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Brain and Speech Production in Neuroscience Essay


Introduction

The analysis of parts of the brain has been an object of investigation for many centuries. Modern neuroscientists continue to investigate the various functions of the brain, awareness, and the sensory system (Tatham and Morton 242). They examine the links within these areas to find out how they can impact one another in the formation of various processes in people’s organisms. For instance, our speech production process is a result of neural interaction and involves two components: the ways of producing speech in terms of mental tasks and the related relevant brain tasks, which together form speech behavior (Tatham and Morton 242).

Speech production necessitates a combination of various types of information, such as motor, auditory, and somatosensory. These information forms are reflected in the frontal, temporal, and parietal lobes of the cerebral cortex (Guenther and Vladusich 408). In the integration with subcortical systems such as the brain stem, basal ganglia, and cerebellum, the cortical areas, along with their operative links, establish the motor control system (Guenther and Vladusich 408-409). The current literature review is dedicated to the mechanisms for speech production and their implications in the field of neuroscience.

Speech Production Mechanisms: Present State and Future Implications

In their research, Guenther, and Vladusich investigate DIVA — a “computational model” that creates a quantitative framework, which makes it possible to analyze the functions of different brain areas that take part in the production and acquisition of speech (408). The article pays special attention to the speech sound map of DIVA (409). According to Guenther and Vladusich, this map is engaged at the initial stage of sound production (409). When the neurons of the speech sound map are initiated, the “motor commands” appear in the primary motor cortex (Guenther and Vladusich 409). These commands are enacted through two control subsystems: feedforward and feedback (Guenther and Vladusich 409). The authors note that the speech sound map performs three crucial functions: promoting the discrete sounds obtainment, delineating the probable signals of sensory feedback, and helping to extract the motor programs necessary for the formation of speech sounds (Guenther and Vladusich 418).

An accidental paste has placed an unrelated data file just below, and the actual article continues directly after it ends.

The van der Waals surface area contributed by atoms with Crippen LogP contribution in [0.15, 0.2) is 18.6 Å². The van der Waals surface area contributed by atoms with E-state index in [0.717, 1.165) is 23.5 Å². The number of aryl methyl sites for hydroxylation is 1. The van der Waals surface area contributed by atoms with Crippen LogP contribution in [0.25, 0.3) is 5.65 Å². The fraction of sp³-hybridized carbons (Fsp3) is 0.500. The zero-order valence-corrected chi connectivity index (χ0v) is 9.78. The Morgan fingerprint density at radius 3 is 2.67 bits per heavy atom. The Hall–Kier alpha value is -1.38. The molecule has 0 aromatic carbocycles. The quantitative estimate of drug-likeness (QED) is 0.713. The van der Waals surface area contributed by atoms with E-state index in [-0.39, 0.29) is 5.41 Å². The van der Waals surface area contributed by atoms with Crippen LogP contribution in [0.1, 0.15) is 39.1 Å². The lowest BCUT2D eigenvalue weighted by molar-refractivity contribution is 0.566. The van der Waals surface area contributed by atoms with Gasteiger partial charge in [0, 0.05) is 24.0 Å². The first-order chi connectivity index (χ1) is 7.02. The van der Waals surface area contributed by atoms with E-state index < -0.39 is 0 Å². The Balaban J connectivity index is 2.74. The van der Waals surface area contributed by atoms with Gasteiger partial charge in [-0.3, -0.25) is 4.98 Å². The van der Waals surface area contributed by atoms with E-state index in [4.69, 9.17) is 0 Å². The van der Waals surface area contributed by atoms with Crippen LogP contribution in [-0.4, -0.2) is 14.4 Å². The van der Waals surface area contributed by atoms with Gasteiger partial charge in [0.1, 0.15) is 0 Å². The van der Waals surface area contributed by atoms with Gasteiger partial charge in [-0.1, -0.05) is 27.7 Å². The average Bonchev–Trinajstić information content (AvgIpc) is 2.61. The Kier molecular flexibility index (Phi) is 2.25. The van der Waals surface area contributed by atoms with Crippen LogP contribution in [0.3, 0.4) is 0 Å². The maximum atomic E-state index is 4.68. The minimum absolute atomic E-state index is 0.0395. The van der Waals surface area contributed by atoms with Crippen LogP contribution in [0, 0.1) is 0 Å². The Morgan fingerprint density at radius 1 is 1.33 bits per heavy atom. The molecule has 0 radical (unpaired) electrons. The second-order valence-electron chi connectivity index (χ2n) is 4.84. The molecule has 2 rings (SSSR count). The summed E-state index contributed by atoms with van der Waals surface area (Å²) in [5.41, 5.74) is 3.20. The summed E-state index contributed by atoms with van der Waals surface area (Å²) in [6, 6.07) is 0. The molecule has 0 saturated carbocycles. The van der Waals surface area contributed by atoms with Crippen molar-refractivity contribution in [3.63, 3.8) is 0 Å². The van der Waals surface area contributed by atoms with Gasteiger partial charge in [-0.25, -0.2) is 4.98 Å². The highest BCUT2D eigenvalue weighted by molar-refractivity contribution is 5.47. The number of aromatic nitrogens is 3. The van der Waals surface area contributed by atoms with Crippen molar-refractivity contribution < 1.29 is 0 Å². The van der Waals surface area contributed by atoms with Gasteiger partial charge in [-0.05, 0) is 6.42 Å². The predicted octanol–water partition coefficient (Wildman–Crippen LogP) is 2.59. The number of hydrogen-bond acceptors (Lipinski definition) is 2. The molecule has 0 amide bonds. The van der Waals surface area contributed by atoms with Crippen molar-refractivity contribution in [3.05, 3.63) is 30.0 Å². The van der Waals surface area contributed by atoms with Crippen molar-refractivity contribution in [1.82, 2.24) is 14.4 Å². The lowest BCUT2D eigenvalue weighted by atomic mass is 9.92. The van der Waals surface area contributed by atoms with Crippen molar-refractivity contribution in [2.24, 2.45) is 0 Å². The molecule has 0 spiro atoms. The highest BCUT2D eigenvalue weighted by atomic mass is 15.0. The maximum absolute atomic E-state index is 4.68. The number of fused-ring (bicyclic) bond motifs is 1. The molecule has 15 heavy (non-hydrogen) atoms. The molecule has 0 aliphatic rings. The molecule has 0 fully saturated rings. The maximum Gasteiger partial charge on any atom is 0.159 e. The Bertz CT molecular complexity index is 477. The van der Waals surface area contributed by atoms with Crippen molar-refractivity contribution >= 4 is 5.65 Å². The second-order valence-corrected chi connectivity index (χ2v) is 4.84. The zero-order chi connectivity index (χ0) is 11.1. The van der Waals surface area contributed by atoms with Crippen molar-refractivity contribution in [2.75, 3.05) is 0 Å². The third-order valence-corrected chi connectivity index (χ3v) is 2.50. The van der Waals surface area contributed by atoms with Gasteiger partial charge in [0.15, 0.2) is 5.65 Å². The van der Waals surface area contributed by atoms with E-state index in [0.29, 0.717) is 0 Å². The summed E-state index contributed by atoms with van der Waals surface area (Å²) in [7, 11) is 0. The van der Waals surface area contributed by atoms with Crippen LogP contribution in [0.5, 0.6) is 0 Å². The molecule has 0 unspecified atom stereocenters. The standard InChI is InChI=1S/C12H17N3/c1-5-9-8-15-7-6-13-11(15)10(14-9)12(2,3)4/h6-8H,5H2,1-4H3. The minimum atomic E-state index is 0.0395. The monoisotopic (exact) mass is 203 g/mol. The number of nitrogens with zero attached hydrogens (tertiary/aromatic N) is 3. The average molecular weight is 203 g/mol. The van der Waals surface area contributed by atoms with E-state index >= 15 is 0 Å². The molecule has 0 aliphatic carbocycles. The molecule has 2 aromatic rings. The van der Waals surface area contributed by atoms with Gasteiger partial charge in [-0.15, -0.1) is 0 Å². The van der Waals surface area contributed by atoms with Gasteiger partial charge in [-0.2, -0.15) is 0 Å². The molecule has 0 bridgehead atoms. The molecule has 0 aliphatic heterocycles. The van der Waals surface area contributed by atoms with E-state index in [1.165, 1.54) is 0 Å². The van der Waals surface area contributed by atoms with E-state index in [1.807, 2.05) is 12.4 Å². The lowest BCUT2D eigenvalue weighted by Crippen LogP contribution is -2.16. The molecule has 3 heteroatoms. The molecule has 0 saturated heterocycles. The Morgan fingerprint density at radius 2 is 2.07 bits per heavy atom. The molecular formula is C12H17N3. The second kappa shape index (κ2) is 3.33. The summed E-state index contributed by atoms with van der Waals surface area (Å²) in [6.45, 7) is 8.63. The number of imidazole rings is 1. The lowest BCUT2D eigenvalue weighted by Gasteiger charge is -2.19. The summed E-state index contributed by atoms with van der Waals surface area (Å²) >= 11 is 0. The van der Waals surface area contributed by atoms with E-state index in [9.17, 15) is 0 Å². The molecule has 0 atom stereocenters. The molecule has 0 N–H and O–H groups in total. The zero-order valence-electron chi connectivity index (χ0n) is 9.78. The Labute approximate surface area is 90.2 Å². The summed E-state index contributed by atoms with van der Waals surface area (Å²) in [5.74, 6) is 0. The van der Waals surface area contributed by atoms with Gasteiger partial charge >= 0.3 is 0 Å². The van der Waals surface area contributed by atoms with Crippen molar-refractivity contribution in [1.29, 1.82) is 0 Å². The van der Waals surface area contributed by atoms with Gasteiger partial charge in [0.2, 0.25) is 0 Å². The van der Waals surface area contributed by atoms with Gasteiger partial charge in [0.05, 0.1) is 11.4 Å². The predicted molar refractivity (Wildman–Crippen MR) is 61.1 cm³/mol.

Simonyan et al. dedicate their article to progressive experiments in the sphere of speech motor regulation (11440). Simonyan et al. analyze the cohesion of the motor cortex in their study (11440). The authors emphasize scholars’ rising interest in motor control (11440), remarking that electrocorticography (ECoG) studies are a productive way to enhance scholars’ comprehension of the specific organization of the ventral sensorimotor cortex (vSMC) for the speech motor government (11444). In addition, Simonyan et al. note that modern functional magnetic resonance imaging studies (fMRI) and diffusion-weighted tractography are productive in establishing the extensive design of neural network pertaining to the speech sensorimotor command (11444). The authors discuss the following innovative technologies in “invasive human brain mapping” as a changeable cortical perturbation, concurrent field mapping, and the discovery of the electrical stimulation tract (11442). Simonyan et al. remark that these advances in research make it possible to investigate the arrangement of vSMC and the neural mechanisms taking part in speech production control (11442).

Various Types of Feedback from Speech Movements (Somatosensory and Auditory)

Lametti et al. investigate somatosensory (SF) and auditory (AF) feedback occurring in the course of speech production (9351). The authors note that these two types of feedback are closely related (9351). Lametti et al. consider SF the core method of controlling the precision of speech production by the cortical speech areas (9351). To perform the experiment, Lametti et al. resorted to auditory and somatosensory perturbations, kinematic and acoustical analysis, and quantifying adaptation (9352-9353). The scholars conclude that SF and AF can change individually or in combination when a person repeats an uncomplicated speech utterance (9356). Lametti et al. also draw attention to the negative interaction in the compensation measurement for the two perturbations (9356). The negative correlation, according to Lametti et al., appears as an outcome of a favored reliance expressed by the participants for either SF or AF in the course of speech production (9356).